Never shy about taking risks, Lon soon left Cook to try his own hand at ranching. He partnered with a cowpuncher buddy, Tom Cavness, to start the El Rancho Cinco Uno at New River. Unfortunately, the young partners could not foresee a three-year drought that would parch Arizona, costing them their stock and then their hard-earned ranch.
Breaking with his romantic vision of cowboy life, Megargee finally turned to art full time. He again enrolled at the Pennsylvania Academy and then the Los Angeles School of Art and Design during 1909 1910. The now well-trained student took his first trip to paint “en plein air” (outdoors) to the land of Hopi and Navajo peoples in northern Arizona. After entering paintings from this trip in the annual Territorial Fair at Phoenix, in 1911, he surprisingly sold his first oil painting to a major enterprise the Santa Fe Railroad . . . Lon received $50 for “Navajos Watching the Santa Fe Train.” He soon sold the SFRR ten paintings over the next two years. For forty years the railroad was his most important client, purchasing its last painting from him in 1953.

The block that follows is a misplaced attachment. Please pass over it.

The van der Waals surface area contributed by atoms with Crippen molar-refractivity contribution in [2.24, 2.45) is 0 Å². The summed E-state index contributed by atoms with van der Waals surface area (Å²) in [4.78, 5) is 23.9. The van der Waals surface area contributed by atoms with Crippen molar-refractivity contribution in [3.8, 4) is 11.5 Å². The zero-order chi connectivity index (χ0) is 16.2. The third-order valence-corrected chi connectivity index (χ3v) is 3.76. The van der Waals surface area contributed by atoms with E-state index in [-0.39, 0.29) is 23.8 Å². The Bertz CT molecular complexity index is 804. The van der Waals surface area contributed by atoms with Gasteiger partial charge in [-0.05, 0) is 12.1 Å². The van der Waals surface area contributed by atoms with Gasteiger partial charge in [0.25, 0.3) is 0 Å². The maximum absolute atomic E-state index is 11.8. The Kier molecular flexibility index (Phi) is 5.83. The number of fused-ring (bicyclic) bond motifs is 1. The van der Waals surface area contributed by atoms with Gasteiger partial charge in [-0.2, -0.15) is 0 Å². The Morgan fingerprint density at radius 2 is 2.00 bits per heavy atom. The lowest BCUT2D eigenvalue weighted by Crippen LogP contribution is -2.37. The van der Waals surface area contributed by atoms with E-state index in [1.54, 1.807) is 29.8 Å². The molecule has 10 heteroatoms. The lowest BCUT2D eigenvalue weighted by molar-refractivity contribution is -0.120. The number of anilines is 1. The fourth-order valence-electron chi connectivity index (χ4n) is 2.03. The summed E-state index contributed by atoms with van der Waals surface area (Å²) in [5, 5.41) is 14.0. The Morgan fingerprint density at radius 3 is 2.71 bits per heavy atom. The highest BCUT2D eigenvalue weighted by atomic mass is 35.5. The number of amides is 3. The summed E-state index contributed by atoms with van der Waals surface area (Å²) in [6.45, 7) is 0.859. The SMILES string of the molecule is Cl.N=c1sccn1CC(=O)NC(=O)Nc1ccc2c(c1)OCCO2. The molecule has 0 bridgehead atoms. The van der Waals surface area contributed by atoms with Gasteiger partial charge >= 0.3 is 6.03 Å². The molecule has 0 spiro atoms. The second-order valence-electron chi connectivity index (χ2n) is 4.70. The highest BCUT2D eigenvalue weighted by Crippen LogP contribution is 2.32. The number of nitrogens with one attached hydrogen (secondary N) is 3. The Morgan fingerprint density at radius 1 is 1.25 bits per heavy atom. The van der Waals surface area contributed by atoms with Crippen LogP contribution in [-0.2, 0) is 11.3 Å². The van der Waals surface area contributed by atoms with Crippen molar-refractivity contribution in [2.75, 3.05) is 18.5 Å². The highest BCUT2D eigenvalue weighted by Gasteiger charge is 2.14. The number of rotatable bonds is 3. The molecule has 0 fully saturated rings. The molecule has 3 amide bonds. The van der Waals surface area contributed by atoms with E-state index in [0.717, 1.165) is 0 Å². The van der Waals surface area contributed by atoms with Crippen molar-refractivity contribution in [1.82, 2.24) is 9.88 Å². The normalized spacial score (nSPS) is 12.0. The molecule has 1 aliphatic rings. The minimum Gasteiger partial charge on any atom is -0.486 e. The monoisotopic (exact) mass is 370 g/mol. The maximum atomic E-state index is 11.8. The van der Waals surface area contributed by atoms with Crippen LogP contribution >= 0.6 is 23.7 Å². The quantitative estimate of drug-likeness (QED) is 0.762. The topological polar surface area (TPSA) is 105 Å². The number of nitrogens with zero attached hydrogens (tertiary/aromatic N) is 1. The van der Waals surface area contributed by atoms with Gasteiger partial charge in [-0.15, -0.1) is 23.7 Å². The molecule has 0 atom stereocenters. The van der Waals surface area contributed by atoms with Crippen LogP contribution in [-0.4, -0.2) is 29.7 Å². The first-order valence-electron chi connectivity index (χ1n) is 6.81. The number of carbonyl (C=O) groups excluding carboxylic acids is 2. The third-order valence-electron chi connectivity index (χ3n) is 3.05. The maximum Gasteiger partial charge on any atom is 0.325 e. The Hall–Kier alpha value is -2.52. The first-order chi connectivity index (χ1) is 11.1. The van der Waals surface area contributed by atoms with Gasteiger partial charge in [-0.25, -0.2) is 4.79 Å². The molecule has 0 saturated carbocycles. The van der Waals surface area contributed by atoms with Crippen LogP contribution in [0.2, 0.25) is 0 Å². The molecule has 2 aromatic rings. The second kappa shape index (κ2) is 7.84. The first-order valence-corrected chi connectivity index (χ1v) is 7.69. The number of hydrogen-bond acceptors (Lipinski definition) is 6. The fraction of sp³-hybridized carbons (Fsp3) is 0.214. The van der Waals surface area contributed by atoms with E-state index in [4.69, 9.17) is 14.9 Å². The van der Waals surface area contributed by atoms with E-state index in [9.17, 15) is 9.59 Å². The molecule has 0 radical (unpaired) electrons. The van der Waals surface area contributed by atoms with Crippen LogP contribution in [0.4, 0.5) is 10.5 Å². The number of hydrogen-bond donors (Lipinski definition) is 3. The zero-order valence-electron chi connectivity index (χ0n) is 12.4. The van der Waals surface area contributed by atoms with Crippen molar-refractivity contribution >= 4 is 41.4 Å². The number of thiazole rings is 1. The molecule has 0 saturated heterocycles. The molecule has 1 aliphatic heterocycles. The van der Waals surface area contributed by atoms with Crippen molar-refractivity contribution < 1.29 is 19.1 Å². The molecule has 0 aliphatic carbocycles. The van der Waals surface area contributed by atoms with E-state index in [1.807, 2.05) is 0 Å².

In a major stroke of good fortune during his early plein-air period, Megargee had the opportunity to paint with premier artist, William R. Leigh (1866 1955). Leigh furnished needed tutoring and counseling, and his bright, impressionistic palette served to enhance the junior artist’s sense of color and paint application.